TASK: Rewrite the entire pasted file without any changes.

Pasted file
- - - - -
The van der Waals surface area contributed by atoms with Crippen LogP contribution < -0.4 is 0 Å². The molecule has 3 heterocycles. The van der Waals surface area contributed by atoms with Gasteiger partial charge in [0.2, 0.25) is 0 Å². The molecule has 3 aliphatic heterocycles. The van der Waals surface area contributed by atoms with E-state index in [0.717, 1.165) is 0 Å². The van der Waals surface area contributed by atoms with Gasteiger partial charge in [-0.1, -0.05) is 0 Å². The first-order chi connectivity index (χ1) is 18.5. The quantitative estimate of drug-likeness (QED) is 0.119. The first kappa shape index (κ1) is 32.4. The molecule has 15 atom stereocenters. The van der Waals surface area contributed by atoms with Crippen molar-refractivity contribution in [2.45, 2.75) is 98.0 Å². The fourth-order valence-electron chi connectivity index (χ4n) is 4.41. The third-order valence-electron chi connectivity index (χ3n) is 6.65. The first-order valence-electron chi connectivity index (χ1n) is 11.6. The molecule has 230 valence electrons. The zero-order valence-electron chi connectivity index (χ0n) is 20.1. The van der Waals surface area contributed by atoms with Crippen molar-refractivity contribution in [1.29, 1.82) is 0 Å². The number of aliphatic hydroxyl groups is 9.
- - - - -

The van der Waals surface area contributed by atoms with Crippen LogP contribution < -0.4 is 0 Å². The molecule has 3 heterocycles. The van der Waals surface area contributed by atoms with Gasteiger partial charge in [0.2, 0.25) is 0 Å². The molecule has 3 aliphatic heterocycles. The van der Waals surface area contributed by atoms with E-state index in [0.717, 1.165) is 0 Å². The van der Waals surface area contributed by atoms with Gasteiger partial charge in [-0.1, -0.05) is 0 Å². The first-order chi connectivity index (χ1) is 18.5. The quantitative estimate of drug-likeness (QED) is 0.119. The first kappa shape index (κ1) is 32.4. The molecule has 15 atom stereocenters. The van der Waals surface area contributed by atoms with Crippen molar-refractivity contribution in [2.45, 2.75) is 98.0 Å². The fourth-order valence-electron chi connectivity index (χ4n) is 4.41. The third-order valence-electron chi connectivity index (χ3n) is 6.65. The first-order valence-electron chi connectivity index (χ1n) is 11.6. The molecule has 230 valence electrons. The zero-order valence-electron chi connectivity index (χ0n) is 20.1. The van der Waals surface area contributed by atoms with Crippen molar-refractivity contribution in [1.29, 1.82) is 0 Å². The number of aliphatic hydroxyl groups is 9.